|Penny's paintings show stages of the crucifixion.|
Ballet and Jesus Christ aren't often found together in a sentence, but Penny Warden paints both with the same inspiration: dance.
"There is the underlying sense of 'The Journey' as a dance, that the dance of death can lead us into a more joyful dance of new life," she says of her work.
Penny's collection of fifteen life-size paintings - depicting the crucifixion of Christ - hang on the walls of Blackburn Cathedral, in Lancashire.
"Three truths lie behind those paintings," says Penny.
|Penny Warden: 'emphasis on action and chance'|
"The first is that images have a unique power to evoke emotions, they can disturb the soul but also have the power to change and transform what we feel - to show us a new way forward.
"Secondly, that colour also exerts a direct influence on our soul.
"Thirdly, that God is a God of dance!"
Spirit, emotion and movement
Penny graduated from Oxford with a degree in Theology in 1984 and went on to head a Religious Studies department, all the time continuing to paint. In 2001 she became a full-time artist.
While Penny paints with many different subjects, her religious work has achieved a special significance: in 2005, Blackburn Cathedral chose to display her oil paintings.
Her work has also been seen in ten other cathedrals and Penny has also exhibited at St Paul's Cathedral, alongside the likes of Tracey Emin.
|Detail from Penny Warden's "The Resurrection"|
Penny says she wanted her approach to Christ's crucifixion to involve movement - from the finished product to the methods she used.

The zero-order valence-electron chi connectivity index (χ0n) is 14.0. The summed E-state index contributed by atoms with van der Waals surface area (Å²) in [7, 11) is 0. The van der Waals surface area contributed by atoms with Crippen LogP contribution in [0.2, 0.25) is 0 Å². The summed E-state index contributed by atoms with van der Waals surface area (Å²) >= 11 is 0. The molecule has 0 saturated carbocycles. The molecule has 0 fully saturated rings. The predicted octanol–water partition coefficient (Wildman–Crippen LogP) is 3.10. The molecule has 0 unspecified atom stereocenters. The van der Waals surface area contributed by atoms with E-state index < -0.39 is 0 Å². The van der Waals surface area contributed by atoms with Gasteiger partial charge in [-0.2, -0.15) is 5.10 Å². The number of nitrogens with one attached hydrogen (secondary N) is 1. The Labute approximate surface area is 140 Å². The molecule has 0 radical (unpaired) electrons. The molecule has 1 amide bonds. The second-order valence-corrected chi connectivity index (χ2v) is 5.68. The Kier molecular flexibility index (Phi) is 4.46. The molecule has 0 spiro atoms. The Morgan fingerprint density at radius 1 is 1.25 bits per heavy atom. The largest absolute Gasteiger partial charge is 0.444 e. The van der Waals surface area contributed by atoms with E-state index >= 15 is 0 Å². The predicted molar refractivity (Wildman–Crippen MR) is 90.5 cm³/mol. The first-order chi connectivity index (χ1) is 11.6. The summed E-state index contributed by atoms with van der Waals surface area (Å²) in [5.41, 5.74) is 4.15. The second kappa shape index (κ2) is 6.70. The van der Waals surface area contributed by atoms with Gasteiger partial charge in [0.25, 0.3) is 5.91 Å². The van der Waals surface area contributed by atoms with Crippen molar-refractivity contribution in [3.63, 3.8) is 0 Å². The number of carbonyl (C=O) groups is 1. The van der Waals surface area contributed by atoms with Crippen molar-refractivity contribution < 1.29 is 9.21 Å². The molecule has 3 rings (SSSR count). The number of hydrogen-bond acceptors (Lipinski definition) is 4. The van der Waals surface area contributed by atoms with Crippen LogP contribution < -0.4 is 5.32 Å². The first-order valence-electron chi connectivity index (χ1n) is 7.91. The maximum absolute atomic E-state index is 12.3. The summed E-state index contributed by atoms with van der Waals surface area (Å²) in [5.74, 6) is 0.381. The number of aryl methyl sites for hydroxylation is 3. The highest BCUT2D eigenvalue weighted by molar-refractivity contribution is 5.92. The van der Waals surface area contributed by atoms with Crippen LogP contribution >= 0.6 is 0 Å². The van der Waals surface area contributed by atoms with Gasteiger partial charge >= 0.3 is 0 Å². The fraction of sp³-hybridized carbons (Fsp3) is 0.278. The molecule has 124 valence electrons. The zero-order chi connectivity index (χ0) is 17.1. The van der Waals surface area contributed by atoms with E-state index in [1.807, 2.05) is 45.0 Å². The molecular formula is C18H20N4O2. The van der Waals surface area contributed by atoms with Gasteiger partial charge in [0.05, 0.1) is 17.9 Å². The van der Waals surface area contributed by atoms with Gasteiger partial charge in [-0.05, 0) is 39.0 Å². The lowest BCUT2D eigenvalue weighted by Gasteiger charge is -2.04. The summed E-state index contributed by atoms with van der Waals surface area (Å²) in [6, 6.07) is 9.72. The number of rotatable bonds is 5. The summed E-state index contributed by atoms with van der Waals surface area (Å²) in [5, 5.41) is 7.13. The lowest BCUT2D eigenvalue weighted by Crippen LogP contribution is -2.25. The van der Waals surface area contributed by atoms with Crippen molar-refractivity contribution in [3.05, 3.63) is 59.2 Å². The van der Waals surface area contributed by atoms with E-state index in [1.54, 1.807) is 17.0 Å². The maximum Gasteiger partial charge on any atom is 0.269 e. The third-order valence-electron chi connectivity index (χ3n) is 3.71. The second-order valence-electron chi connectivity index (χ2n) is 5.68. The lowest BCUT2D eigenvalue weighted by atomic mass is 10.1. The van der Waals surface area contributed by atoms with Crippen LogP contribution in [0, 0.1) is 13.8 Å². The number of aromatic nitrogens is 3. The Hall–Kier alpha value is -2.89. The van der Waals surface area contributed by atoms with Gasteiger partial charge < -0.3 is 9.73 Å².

"I was seeking to capture the essential spirit, emotion and movement of that figure for myself, and at the same time wanting the painting to try to speak of the anguish of human existence."
"The way I paint involves risks and accidents because I work, whenever possible, with a maximum of spontaneity - the emphasis being on action and chance.
"I paint rapidly, rhythmically and intensely, destroying the previous layers, throwing and splattering the oil paint.
"The result is that the final Christ figure is in some sort of dance with the onlooker.
"The images are not so much painted in order to beg us to pity him, but rather are an invitation to join him in the dance.
"My hope is that 'The Journey' will resonate with many who are following their own personal way of suffering and that they will go to Blackburn Cathedral to find a sympathetic space."
|Find out more on Penny's website:
Penny Warden >
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